Sallie Blalock

TueMay201321

Texas Bed and Breakfast Board meeting

It was a great meeting.  We met at Eva’s Escape at the Gardenia Inn,  in San Antonio, Texas.  Our main topic was our upcoming convention, September 8 through September 10, 2013 in New Braunfels at  T Bar M Resort.  There will be a Pre-convention Workshop for those that are interested in starting a Bed and Breakfast,  called “Innkeeping: The Basics.”

For more information call the TBBA Administration Office – 800-428-0368 or email info@tbba.org

The schedule of workshops will be on the Texas Bed and Breakfast Website soon!

I am now back in Smithville and at the Katy House Bed and Breakfast. Sallie Blalock, 512-237-4262

www.Katyhouse.com

Plan to attend this informative and fun convention.

 

 


WedApr201218

DOONBY, filmed in Smithville, TX Opens

Review:by the Christian Movie Guide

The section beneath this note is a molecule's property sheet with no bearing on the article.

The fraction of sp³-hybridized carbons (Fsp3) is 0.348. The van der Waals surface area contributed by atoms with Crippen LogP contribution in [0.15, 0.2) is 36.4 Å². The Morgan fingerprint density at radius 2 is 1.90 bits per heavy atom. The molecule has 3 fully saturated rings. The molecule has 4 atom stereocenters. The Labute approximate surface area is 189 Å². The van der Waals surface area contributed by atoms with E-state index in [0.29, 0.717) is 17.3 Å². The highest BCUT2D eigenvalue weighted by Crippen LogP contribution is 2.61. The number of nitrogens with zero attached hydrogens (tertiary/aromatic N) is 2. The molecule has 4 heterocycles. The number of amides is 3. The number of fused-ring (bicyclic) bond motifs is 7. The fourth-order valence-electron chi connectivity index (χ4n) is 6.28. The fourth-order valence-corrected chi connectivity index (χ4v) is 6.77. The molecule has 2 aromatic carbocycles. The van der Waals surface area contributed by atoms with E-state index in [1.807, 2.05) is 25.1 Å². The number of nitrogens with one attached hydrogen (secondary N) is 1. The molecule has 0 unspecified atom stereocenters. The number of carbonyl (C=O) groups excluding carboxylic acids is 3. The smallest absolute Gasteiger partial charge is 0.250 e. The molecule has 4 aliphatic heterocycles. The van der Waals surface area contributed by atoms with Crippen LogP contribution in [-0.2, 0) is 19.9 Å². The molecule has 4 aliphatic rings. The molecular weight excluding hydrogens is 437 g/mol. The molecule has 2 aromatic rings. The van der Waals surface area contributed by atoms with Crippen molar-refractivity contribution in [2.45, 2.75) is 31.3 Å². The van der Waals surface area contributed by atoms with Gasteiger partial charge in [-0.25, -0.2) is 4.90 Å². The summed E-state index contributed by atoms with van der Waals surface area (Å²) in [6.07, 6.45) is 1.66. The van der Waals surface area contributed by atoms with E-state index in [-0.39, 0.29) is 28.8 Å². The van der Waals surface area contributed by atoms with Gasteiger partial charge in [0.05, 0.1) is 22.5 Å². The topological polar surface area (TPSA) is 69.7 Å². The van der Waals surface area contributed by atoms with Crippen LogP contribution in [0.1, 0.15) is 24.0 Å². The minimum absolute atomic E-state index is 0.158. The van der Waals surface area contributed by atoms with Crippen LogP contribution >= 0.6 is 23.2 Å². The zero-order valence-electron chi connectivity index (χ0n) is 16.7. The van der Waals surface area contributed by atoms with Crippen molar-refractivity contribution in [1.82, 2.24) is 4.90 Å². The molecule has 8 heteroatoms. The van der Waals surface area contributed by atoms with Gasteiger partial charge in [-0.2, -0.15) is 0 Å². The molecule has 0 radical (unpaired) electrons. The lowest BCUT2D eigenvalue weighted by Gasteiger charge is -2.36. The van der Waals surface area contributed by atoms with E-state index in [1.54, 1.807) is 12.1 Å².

DOONBYis a very intriguing story about a holy fool character. The holy fool is a medieval and Renaissance Christ character used in French and even Russian literature as a Christ figure who comes from nowhere to transform people’s lives.John Schneider plays Sam Doonby, who drifts into a small Southern town (Smithville, TX) and starts to protect people from one disaster after another. For instance, two thugs hold up a bar where he gets a job, and Doonby saves the owner from being shot. Doonby saves a baby from being hit by a Mack truck. He also saves a young woman from being killed by a deranged killer who’s escaped a mental asylum in New York. During all this, Doonby attracts a following as a bartender and a singer. Several women throw themselves at Doonby, but he acts with the utmost chivalry and respect.As the story develops, there are flashbacks to Doonby’s youth. Doonby thought his mother was a beautiful blonde angel, but she hung out on the wrong side of town at the wrong bars and with the wrong men. Eventually, she abandons him.